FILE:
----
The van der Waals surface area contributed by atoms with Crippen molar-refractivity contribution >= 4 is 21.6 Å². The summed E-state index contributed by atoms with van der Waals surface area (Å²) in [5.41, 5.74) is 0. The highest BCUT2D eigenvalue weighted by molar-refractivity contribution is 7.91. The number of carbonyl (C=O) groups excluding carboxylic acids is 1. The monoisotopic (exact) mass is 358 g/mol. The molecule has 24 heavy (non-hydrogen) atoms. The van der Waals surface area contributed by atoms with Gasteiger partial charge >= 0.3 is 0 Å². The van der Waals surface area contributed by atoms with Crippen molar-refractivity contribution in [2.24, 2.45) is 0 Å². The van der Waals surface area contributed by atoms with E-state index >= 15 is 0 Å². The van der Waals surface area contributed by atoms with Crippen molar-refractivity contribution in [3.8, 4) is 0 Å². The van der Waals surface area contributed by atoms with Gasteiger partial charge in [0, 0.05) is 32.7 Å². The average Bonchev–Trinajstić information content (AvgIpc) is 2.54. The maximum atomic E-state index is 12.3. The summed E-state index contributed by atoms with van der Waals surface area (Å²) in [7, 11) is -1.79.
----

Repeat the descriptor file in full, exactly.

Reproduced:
The van der Waals surface area contributed by atoms with Crippen molar-refractivity contribution >= 4 is 21.6 Å². The summed E-state index contributed by atoms with van der Waals surface area (Å²) in [5.41, 5.74) is 0. The highest BCUT2D eigenvalue weighted by molar-refractivity contribution is 7.91. The number of carbonyl (C=O) groups excluding carboxylic acids is 1. The monoisotopic (exact) mass is 358 g/mol. The molecule has 24 heavy (non-hydrogen) atoms. The van der Waals surface area contributed by atoms with Gasteiger partial charge >= 0.3 is 0 Å². The van der Waals surface area contributed by atoms with Crippen molar-refractivity contribution in [2.24, 2.45) is 0 Å². The van der Waals surface area contributed by atoms with E-state index >= 15 is 0 Å². The van der Waals surface area contributed by atoms with Crippen molar-refractivity contribution in [3.8, 4) is 0 Å². The van der Waals surface area contributed by atoms with Gasteiger partial charge in [0, 0.05) is 32.7 Å². The average Bonchev–Trinajstić information content (AvgIpc) is 2.54. The maximum atomic E-state index is 12.3. The summed E-state index contributed by atoms with van der Waals surface area (Å²) in [7, 11) is -1.79.